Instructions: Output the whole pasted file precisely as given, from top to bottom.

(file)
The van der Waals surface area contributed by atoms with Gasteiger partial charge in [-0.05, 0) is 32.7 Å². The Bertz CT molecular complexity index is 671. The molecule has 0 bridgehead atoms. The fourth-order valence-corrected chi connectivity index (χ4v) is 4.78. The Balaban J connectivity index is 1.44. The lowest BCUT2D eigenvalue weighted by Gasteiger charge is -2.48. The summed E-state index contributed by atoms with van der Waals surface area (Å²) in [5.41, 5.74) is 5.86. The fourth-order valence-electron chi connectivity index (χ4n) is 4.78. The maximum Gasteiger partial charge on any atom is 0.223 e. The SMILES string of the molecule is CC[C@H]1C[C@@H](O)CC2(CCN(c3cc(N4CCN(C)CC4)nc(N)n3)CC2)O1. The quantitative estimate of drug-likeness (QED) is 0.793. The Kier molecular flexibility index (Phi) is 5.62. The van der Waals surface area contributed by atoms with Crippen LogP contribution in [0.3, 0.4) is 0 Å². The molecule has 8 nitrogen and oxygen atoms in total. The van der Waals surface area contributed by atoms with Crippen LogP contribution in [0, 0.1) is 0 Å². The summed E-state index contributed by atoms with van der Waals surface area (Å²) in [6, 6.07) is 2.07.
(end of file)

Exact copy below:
The van der Waals surface area contributed by atoms with Gasteiger partial charge in [-0.05, 0) is 32.7 Å². The Bertz CT molecular complexity index is 671. The molecule has 0 bridgehead atoms. The fourth-order valence-corrected chi connectivity index (χ4v) is 4.78. The Balaban J connectivity index is 1.44. The lowest BCUT2D eigenvalue weighted by Gasteiger charge is -2.48. The summed E-state index contributed by atoms with van der Waals surface area (Å²) in [5.41, 5.74) is 5.86. The fourth-order valence-electron chi connectivity index (χ4n) is 4.78. The maximum Gasteiger partial charge on any atom is 0.223 e. The SMILES string of the molecule is CC[C@H]1C[C@@H](O)CC2(CCN(c3cc(N4CCN(C)CC4)nc(N)n3)CC2)O1. The quantitative estimate of drug-likeness (QED) is 0.793. The Kier molecular flexibility index (Phi) is 5.62. The van der Waals surface area contributed by atoms with Crippen LogP contribution in [0.3, 0.4) is 0 Å². The molecule has 8 nitrogen and oxygen atoms in total. The van der Waals surface area contributed by atoms with Crippen LogP contribution in [0, 0.1) is 0 Å². The summed E-state index contributed by atoms with van der Waals surface area (Å²) in [6, 6.07) is 2.07.